This is the period the exiles call Thang Tu Don: Black April.
The rest left during the 15 years that followed the fall of Saigon whose 40th anniversary is Thursday.
Many put their trust in slow boats through the South China Sea, heading for the gas flares made by Thai and Malaysian offshore rigs and prey to fishermen who carried automatic rifles. As late as the mid-1990s the bodies of raped and murdered Vietnamese women were still coming in with the surf along the palm fringed beaches of Thailand’s pirate coast. Among these escapees were some of the very people who had welcomed the North Vietnamese Army, the South Vietnamese nationalists most of the world knew as the Viet Cong.
Both Hanoi and Washington were unfaithful to South Vietnam. The Americans who assured their client state that they would never permit the Communists to break the peace agreement that had allowed them to withdraw from an unpopular war then looked on while the North Vietnamese rolled over it in their latest Soviet tanks. And the victors themselves who alongside a straightjacket economy, imposed an Asian Gulag where thousands disappeared into the night and fog of their ‘Re-Education camps’ and even South Vietnamese Communists and members of the Viet Cong were not safe.
One of these was Doan Van Toai who was arrested while attending a Chopin piano recital at the National School for Music and Drama. Accused of ‘suspicious acts’ he found himself returned to the Saigon jails he had got to know so well under the previous administration. The difference was that this time he was locked into a Kafkaesque nightmare where he is never told exactly what he is charged with. The most one of his interrogator would accuse him of was a failure to ‘commit himself to the party’. After almost 30 months of this he was released and eventually allowed to join his wife and children who had managed to get to France. In 1985 he published, in French and English, a memoir entitled The Vietnamese Gulag which theNew Yorker compared to Arthur Koestler’s Darkness at Noon. ‘My ideals had led me down a trail at whose unforeseen end lay terror and destitution for the nation,’ wrote Toai.
In May 1979 the singer Joan Baez was one of 84 disillusioned former peace activists whose signatures appeared beneath an open letter to the Socialist Republic of Vietnam published in a full page advertisement in the New York Times. They wrote: ‘Instead of bringing hope and reconciliation to war-torn Vietnam, your government has created a painful nightmare.’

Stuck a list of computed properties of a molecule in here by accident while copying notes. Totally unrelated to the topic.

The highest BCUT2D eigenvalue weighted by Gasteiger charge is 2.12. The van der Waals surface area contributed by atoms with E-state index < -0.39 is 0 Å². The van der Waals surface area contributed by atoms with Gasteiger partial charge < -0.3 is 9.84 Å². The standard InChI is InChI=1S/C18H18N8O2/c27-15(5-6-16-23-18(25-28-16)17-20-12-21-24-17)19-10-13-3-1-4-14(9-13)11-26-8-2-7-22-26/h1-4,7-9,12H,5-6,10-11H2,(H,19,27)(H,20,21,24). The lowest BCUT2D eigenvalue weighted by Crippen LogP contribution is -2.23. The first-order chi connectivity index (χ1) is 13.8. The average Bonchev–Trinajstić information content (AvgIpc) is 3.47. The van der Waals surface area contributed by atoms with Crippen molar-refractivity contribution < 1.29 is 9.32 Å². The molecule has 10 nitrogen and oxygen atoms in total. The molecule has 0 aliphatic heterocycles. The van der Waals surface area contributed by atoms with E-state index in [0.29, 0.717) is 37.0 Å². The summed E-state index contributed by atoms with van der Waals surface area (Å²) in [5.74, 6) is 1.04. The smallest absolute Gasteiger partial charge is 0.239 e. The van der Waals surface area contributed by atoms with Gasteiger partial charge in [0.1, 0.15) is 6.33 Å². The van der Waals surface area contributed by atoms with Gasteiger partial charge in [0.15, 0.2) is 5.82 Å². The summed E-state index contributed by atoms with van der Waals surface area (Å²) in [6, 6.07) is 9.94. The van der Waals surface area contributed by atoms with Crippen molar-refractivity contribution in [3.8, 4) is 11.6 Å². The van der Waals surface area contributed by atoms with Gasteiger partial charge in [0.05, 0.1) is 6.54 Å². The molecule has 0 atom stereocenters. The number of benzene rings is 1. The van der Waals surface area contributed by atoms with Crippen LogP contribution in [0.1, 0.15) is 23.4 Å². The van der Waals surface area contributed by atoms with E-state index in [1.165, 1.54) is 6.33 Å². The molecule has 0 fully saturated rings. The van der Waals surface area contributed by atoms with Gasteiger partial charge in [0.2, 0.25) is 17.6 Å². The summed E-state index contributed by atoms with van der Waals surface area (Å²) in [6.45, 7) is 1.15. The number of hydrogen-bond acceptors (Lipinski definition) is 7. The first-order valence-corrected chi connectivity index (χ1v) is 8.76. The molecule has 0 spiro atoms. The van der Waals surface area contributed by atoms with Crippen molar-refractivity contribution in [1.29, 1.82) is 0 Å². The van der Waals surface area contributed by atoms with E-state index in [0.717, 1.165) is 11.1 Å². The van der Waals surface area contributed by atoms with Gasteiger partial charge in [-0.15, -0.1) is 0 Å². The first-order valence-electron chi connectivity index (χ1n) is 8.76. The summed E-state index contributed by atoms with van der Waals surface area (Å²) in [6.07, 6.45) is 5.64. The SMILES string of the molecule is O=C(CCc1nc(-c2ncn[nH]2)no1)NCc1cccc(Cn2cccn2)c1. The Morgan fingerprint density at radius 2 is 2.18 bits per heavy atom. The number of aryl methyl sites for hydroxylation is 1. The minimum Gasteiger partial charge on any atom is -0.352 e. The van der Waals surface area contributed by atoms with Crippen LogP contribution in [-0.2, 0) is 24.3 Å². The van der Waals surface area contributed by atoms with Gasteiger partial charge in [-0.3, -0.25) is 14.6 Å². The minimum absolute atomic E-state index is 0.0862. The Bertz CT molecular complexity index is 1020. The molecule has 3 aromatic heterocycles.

When Henry Kissinger and Le Duc Tho, a key member of Hanoi’s Politburo, signed the 1973 Paris Peace Accords that effectively ended America’s involvement in the war neither Vietnamese side evinced much enthusiasm. South Vietnam’s President Nguyen Van Thieu felt that by leaving some 150,000 North Vietnamese troops within the Republic’s borders they had arrived at a peace that was tantamount to surrender. The last US ground troops had left the previous year. Most of what was left were advisers and airforce technicians. Only the threat of a unilateral American agreement with Hanoi and the end of all economic and military US aid persuaded Thieu to sign. And North Vietnam’s Tho declined to share the Nobel peace prize with Kissinger. As far as he was concerned, the war was far from over.
Yet for almost two years the document that bore Tho’s signature engendered a kind of peace, albeit a relapsing arrangement that required constant nursing. At Saigon’s Tan Son Nhut airport a delegation from the Viet Cong’s Provisional Revolutionary Government were quartered in unaccustomed air conditioned splendour in a former US Marine Corps’ transit camp. They were part of the Joint Military Commission set up to monitor ‘zones of control’, a patchwork of fortified hamlets within rifle shot of each other.The conflict had become a series of brief ceasefire violations that rarely intruded on Saigon itself which had not seen any serious fighting since the Communists’ failed Tet 1968 offensive. The city was safe enough but shabby. Deprived of the millions of dollars the Americans had spent on services ranging from sex to shaving, the city was in recession, its main employer vanished. At Mimi’s Flamboyant and other Tu Do Street establishments bored bar girls in their mini-skirts and hot pants played endless card games and pined for their departed GIs, even those Cheap Charlies who haggled over the price
Those Americans who remained in Vietnam were often married and Saigon boasted an American Women’s Association whose members were mostly embassy wives or the spouses of military advisers and aircraft technicians. In April 1974, exactly a year before Saigon fell, it published a guide to Vietnam with a forward by its Honorary President Dorothy Martin, wife of the US Ambassador. ‘Written especially to help the tourist enjoy his stay and to assist the new arrivals settle quickly,’ announced its back cover. Shopping tips for Saigon included where to get a leg wax, books bound, and find the pet market. ‘Be prepared to see many heart rending scenes,’ it said. It also included a potted history that went up to the Paris Accords and concluded: ‘Some fighting continues throughout the country and much demands to be done to bring a true peace to Vietnam.’
By 1992 even Kim Phúc, the girl on fire treasured by Hanoi for her iconic status and made one of its roving ambassadors, had acquired political asylum in Canada. The Vietnamese photographer who took the picture that made her famous lives in Los Angeles.
Most of the Vietnamese who live in Ho Chi Minh City still call it Saigon.